Chartered insurer on “the real revolution” in claims

Chartered insurer on “the real revolution” in claims 1024 682 Davies Group

Enjoying Lancashire and Cumbria’s beautiful countryside – that’s what you’ll most likely find Chartered insurer Kath Mainon (pictured) doing when she doesn’t have her hands full in her capacity as chief operating officer of claims solutions at Davies Group.

The firm, which recently made a swoop for digital business and consultancy Ember Group, welcomed Mainon when it snapped up Managed Fleet Services Ltd a few years ago. Insurance Business caught up with the claims expert, whose experience includes time spent at DAC Beachcroft and Endsleigh’s TCS Claims.

What brought you to the world of claims management?

I got into claims by accident – it was the job I fell into when I left college. I loved claims from day one. The combination of technical complexity, talking to people all day long, and working as part of a team really works for me. I soon realised that I could see better ways of doing things, and had an urge to share my ideas and make things better. The first step on that part of my journey was running a claims team at Endsleigh Insurance, and I thrived on the opportunity to influence people and drive change and improvement. From there I worked my way up the ladder of claims management positions.

 

In your three decades in the claims sector, what would you say have been the most significant changes or trends?

I was part of the generation that moved claims handling from paper files into digital systems. At the time we thought the computerised process was the revolution. We soon realised that the real revolution was the data and insights those systems gave us. Use of data to enlighten our decision making and inform our clients is still key to successful claims operations, and continued investment in intelligent data analysis is central to our claims operation today.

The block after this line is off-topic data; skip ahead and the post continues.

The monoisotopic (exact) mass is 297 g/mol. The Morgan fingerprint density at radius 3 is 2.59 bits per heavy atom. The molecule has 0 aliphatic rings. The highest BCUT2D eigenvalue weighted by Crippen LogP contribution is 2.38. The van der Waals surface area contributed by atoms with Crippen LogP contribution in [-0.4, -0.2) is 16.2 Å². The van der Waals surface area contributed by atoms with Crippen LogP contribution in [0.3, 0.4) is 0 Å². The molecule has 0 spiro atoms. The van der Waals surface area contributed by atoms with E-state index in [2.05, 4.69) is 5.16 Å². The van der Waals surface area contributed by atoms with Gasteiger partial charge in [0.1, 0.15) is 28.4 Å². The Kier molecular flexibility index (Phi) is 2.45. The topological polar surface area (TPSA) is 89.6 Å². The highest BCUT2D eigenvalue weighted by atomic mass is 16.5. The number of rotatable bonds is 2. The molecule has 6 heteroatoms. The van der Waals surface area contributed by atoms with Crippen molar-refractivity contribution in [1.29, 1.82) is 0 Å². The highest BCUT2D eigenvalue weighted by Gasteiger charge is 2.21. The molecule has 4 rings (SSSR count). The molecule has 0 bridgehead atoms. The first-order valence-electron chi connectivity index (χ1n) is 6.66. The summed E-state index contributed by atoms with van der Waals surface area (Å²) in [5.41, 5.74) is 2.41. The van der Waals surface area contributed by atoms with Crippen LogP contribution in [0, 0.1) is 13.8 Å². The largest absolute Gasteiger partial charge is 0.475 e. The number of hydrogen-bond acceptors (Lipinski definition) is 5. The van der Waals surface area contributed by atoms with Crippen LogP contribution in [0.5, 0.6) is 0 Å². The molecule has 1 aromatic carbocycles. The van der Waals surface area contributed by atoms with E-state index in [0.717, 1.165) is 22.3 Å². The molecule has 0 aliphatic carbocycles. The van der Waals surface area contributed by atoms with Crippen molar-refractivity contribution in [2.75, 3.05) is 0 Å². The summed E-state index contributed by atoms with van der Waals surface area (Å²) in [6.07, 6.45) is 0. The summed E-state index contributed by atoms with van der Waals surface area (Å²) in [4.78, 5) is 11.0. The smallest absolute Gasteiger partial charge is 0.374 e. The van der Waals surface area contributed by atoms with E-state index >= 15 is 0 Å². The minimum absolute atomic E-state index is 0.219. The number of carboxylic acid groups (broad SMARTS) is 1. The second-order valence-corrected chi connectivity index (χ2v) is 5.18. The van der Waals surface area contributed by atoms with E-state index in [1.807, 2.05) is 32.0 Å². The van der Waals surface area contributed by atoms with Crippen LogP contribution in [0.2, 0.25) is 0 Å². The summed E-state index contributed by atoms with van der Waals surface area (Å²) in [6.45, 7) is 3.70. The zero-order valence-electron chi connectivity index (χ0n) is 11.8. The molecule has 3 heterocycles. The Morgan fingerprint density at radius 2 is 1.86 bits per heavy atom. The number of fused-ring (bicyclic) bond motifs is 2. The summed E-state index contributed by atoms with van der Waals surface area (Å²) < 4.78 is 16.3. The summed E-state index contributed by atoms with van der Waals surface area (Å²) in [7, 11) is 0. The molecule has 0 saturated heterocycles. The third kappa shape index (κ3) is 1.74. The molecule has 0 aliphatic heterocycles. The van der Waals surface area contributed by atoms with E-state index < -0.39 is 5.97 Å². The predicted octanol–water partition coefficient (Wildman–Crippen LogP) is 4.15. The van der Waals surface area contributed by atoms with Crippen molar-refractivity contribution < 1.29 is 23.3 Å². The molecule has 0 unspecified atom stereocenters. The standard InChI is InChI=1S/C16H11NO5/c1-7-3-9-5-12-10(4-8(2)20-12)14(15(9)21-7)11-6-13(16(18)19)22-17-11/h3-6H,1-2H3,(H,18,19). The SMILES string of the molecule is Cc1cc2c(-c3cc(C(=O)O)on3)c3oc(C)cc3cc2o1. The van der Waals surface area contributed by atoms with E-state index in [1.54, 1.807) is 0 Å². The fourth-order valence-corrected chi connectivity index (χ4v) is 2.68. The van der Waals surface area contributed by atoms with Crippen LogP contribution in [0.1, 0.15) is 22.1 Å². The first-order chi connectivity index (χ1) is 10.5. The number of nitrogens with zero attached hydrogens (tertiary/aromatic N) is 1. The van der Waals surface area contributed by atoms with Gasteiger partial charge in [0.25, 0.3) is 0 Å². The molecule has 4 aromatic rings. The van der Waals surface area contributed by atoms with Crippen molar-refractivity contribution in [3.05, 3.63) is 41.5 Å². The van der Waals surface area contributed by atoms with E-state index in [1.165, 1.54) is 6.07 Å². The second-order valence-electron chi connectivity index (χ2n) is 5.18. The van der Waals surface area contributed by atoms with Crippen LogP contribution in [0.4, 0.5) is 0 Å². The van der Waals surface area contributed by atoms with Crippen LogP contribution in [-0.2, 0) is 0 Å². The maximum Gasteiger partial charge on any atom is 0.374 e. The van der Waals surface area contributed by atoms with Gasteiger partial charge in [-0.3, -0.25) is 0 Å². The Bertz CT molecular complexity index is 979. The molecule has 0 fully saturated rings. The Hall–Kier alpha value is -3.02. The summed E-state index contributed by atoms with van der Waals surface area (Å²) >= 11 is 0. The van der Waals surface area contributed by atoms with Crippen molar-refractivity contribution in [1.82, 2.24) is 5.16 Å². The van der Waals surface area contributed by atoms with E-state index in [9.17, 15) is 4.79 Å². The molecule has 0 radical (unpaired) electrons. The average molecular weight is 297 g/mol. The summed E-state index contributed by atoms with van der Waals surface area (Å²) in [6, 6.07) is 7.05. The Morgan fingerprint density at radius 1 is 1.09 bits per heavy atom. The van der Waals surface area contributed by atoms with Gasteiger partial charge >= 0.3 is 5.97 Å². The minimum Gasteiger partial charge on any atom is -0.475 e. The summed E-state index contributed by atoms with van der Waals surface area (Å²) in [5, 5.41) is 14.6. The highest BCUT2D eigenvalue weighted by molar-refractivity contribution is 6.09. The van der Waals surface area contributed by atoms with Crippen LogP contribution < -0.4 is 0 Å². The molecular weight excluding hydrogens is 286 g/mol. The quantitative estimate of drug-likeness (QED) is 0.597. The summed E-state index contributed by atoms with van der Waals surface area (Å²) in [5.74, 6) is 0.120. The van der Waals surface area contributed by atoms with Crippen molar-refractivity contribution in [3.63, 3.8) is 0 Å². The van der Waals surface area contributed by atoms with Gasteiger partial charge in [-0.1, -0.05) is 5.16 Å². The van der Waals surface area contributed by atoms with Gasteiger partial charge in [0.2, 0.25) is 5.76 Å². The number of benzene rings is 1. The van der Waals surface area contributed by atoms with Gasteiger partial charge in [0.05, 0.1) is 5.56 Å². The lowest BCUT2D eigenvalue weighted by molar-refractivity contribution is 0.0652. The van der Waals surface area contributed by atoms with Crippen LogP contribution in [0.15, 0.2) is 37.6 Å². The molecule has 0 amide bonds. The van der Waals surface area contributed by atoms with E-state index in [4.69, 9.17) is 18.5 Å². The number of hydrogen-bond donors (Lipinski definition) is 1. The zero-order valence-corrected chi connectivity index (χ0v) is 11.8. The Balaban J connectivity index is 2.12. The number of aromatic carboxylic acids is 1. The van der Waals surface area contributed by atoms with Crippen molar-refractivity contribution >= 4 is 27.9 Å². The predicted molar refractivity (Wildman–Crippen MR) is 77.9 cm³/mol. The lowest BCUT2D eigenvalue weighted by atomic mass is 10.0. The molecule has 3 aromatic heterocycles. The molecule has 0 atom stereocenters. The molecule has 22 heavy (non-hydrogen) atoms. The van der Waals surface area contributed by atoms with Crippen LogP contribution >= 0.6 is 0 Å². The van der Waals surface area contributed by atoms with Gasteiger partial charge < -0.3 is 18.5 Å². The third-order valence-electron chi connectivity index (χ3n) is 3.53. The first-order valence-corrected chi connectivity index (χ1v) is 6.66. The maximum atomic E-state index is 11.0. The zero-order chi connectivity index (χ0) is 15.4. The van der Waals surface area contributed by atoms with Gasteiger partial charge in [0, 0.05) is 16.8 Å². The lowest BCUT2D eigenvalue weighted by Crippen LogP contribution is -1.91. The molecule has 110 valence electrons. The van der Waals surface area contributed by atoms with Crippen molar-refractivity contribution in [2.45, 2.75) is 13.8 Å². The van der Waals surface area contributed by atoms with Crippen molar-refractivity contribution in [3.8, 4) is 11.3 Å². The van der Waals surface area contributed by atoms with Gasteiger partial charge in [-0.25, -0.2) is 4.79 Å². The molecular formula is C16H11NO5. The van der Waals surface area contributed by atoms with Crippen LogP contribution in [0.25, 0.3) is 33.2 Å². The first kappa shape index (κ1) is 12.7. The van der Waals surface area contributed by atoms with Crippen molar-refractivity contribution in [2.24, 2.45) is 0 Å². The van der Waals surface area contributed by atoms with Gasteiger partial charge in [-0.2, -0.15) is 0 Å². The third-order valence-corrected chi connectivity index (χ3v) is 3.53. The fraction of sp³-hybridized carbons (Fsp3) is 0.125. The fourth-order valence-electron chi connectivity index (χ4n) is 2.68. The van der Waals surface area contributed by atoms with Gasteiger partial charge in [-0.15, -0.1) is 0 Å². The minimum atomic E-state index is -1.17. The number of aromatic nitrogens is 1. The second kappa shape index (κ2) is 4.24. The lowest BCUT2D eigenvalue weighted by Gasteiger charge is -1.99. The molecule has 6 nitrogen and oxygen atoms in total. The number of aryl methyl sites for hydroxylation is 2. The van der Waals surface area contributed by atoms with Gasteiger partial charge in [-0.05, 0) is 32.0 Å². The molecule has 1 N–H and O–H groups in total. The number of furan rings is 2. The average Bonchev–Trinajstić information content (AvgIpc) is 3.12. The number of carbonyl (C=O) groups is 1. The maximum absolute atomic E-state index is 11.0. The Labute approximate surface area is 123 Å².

I am really excited about the potential for technology to take friction out of the claims process, like using video streaming to assess damage, apps to make it easier for customers to interact with us, and automated damage assessments to speed up the claims process.

 

In terms of challenges, what have been the biggest for you?

I think the biggest challenge is the one just around the corner. I’ve been in my current role for six months now and our claims divisions have been working hard to make sure we are in the right shape to respond to our market and customers. Our business will continue to grow, in breadth and complexity as well as size, and we will be integrating more technology and improved systems into our service delivery.

Our challenge as a claims leadership team is to keep on getting the fundamentals right – investment in our people and our service delivery – as we grow organically, as we welcome claims teams into the Davies Group through M&A, and as we continually improve our processes to make best use of technology.

 

As chief operating officer of claims solutions at the Davies Group, what goals or priorities have you set for yourself and for the unit?

The single most important thing that will ensure our success is great service. For me that means having excellent people who love doing claims as much as I do, supported by the systems and tech that make life easier for claims people and for clients. So we have a really strong focus on making sure that Davies is a great place to work, and also a place where people stay and develop their careers. Giving great service, getting good feedback from customers, even resolving tricky problems to the point where a customer is satisfied – these are really enjoyable ways to spend your time at work.

We have loads of great examples of people who have worked their way up through several career steps in Davies. One way of expressing our goal is that everyone who wants to progress can see opportunities and knows what they need to do to make them real, and that we have a talent pool in Davies for every opportunity that arises.

 

If you were to leave insurance for another industry, which one would it be and why?

I always quite liked the idea of being a Maths teacher. The bit that appeals to me is the idea of trying to get ideas across to people in a way they understand, and trying to inspire and motivate them. So I think I’d find the classroom fun, but I don’t fancy long hours of marking homework.

 

Name one thing your peers probably don’t know about you.

I enjoy cruising on the back of big motorbikes through the beautiful countryside of Lancashire and Cumbria.

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